Version Reviewed: 1.1
Device Reviewed On: iPod touch 4G
Graphics / Sound Rating:
Game Controls Rating:
Replay Value Rating:
The problem with edutainment is that the entertainment portion is often lacking – Stack the Countries tries to remedy that. The game’s main mode is a two-pronged affair. First, there is the actual educational part of the game, which is a multiple choice question about the facts of the world’s countries. If you get it right, then you get to drop the country onto the playing field, with the goal being to stack them up above the clear line, trying to balance out the stack of differently shaped and sized countries without having them fall over. Doing so unlocks a country for your collection, which unlocks a flash card to see their facts, and collecting countries lets you unlock a couple of bonus games to mix up the experience in “Map It!” and “Pile Up!”
The game’s physics puzzler element is unique, as each country you have to stack presents a different challenge – you have to find ways to stack small countries, and then you may suddenly have to find a way to stack a huge country like the USA or Russia on top of your stack of small countries. Add in the quiz portion that affects which countries you get, and it’s an often unpredictable experience – and shockingly, you might learn some interesting facts while you play! You’d be surprised at just which countries have English as an official language. Stack the Countries comes with Retina Display and universal app support for the iPad, which show off the backgrounds and subtle animations really well.
The educational part of the game feels like it could be enhanced by additional info for the questions you answer, so you could learn more than just basic facts. As well, the stacking portion feels kind of limited, especially as there’s no bonus for dropping countries from greater heights – you can literally put them on top of each other without having to worry about what the physics of the impact would do. The game should also noticably raise the minimum stack height as you play, instead of the subtle rise that occurs over time, which makes the game feel repetitive if you’re trying to unlock the bonus modes. A points system would go a long way towards adding depth – the game could give you bonuses for higher accuracy on the quiz portion, for not letting any states fall, and for dropping countries from higher up on the board.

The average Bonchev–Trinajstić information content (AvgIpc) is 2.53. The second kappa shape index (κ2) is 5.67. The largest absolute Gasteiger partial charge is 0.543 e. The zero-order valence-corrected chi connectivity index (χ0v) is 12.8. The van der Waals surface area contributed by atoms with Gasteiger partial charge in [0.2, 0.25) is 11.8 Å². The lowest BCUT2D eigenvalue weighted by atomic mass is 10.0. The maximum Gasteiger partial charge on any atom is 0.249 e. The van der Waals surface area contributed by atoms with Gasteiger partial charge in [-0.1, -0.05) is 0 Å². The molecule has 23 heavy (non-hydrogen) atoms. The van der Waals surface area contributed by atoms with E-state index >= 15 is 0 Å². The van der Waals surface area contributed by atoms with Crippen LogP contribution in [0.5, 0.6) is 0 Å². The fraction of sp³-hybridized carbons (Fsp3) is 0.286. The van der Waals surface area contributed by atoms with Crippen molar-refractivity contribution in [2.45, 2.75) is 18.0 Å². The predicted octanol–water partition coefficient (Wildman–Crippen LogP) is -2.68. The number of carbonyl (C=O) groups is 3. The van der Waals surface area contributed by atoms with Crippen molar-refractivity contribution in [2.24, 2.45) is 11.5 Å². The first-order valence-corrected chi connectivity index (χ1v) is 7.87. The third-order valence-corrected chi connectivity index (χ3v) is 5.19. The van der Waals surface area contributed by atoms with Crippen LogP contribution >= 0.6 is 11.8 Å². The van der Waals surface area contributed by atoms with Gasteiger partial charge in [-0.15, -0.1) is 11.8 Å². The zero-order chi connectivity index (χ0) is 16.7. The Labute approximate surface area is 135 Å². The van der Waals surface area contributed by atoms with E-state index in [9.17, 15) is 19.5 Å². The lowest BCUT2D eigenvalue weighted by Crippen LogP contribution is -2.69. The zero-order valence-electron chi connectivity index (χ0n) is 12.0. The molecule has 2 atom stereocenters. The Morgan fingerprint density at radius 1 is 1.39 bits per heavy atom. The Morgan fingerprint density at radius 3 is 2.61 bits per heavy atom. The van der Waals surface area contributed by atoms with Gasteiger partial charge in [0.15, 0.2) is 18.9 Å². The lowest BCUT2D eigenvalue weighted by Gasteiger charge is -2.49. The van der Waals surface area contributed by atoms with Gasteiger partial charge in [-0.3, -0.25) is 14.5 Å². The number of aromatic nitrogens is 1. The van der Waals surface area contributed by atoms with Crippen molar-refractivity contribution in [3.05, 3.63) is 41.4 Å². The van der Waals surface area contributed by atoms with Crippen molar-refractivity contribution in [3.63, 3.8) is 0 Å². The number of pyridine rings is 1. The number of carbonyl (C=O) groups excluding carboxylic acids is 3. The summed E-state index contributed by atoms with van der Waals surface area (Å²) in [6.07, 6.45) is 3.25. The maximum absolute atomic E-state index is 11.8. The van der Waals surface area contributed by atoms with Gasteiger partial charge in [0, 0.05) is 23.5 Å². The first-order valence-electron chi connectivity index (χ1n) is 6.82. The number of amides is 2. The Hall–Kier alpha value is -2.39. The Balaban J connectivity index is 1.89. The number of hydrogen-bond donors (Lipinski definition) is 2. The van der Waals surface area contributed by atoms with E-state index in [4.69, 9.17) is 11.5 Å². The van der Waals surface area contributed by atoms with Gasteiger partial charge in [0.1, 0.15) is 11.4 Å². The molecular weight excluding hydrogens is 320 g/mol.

Stack the Countries is a novel idea, and a great idea for a game to give your kids that’s fun and educational, but it could certainly go farther in making it more fun and more educational. Otherwise, this is a unique game that does do a good job at teaching you about the world, while also throwing in a little bit of physics puzzle gameplay for both you and your kids.
Tagged with: $1.99, Dan Russell-Pinson, Education, Games, phsyics puzzler, Stack the Countries